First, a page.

“Along came December and Tina was newly employed. Thinking she would make up what she spent, she used credit cards to buy all of her holiday gifts. She spent a total of $500. When she got her paycheck she again made the minimum payment but because of the holiday it posted late. She received a late fee which took her over-limit and caused a fee of $35. Tina quickly sent in a larger payment to bring the account back under limit, but because of the late payment her interest rate was increased from 18% to 23.99%!”

In an attempt to satisfy her love and belonging need Tina went “all-out” for the holidays as she usually did, not wanting to disappoint her family. As a result she later incurred a late fee and an increase to her interest rate. Was it worth it? Consider this — interest rate increases range from 3% to 4% on average when a payment is late. Credit card companies rarely reduce interest rates without a customer calling to request it. Always make payments on time.


There are two levels of esteem needs. First and most familiar is self-esteem. This is what comes from what you know and have mastered in your own mind. The second is the recognition that you get from other people. For example, performers feed off of audience/fan attention, applause, and affection. Wanting admiration has to do with the need for power. People who have satisfied basic needs now look for status, which is why one may go from an economy car to a luxury car. Not that one is better than the other mechanically, but to illustrate their level of success with more expensive possessions.

“Tina was now employed and had gotten through the holidays but still wasn’t feeling back to her old self. She had always had a propensity towards fashion and only wore designer clothes. She hadn’t been able to shop for at least 2 months and was itching to get “a little” something. She whipped out her credit card to purchase a suit at a local boutique. She spent $200 and reasoned it was okay, lamenting silently how she used to spend twice that much in one sitting!”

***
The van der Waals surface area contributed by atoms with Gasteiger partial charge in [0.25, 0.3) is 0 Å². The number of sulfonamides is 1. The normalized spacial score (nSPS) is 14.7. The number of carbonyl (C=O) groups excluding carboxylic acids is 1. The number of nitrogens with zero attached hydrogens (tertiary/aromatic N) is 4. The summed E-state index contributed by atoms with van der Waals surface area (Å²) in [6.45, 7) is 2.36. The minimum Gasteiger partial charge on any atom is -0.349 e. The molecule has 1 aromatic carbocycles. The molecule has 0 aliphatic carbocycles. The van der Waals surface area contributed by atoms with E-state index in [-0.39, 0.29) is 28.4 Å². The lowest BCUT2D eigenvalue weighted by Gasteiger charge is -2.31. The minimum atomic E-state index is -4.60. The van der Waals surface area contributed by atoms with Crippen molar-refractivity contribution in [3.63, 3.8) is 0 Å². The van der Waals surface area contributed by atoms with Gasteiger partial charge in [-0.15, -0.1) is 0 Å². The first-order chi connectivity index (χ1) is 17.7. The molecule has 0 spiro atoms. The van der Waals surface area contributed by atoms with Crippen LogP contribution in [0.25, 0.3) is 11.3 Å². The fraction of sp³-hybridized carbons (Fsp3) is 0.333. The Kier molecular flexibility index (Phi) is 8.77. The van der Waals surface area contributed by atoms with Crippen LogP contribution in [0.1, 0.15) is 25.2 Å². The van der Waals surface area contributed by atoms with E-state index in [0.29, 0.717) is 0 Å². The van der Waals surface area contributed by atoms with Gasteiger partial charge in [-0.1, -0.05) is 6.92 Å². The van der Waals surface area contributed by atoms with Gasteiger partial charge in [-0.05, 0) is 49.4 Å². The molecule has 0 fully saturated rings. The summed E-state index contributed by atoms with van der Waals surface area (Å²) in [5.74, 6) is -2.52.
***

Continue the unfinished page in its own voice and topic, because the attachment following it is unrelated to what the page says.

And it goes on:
Tina again used credit cards to satisfy her esteem needs. With a “new job, new clothes”, “half of what I used to do” attitude she walked right into another $200 debt” and at a higher interest rate. Like most people, being bogged down with debt and the worries it creates can keep you from reaching your full potential. Tina isn’t feeling the pinch now but wait until she gets her next bill. A variety of things could happen to make things complicated. What if she doesn’t make it through the ninety-day probation period at her new job” She’s close to her credit limit and now has a higher interest rate.


According to George Norwood’s Maslow’s Hierarchy of Needs, “The need for self-actualization is the desire to become more than what one is, to become everything that one is capable of becoming,” such as purpose, personal growth and realization of potentials. People who have everything can maximize their potential. They can seek knowledge, peace, esthetic experiences, self-fulfillment, and oneness with God, etc. It is usually middle-class to upper-class people who take up environmental causes, join the Peace Corps, go off to a monastery, etc.”

Tina and most people will never reach self-actualization because the lower needs have not been met. Credit problems can be a factor in all of them, leaving personal and financial growth and development in a stagnant state.

We can all identify with at least some of the situations Tina encountered. Whether it’s a new wardrobe for a new job or name brand groceries when generic is just as good, we have all made decisions that may not have been the best for our credit. During the next 5 modules we will explore different areas of credit and how Tina handles her own financial situation.

One of the things we want to assist our clients in doing is recognizing where their needs are not being met in terms of credit, educate them on ways to alleviate debt, and get them motivated to a responsible financial future.

*Fictitious character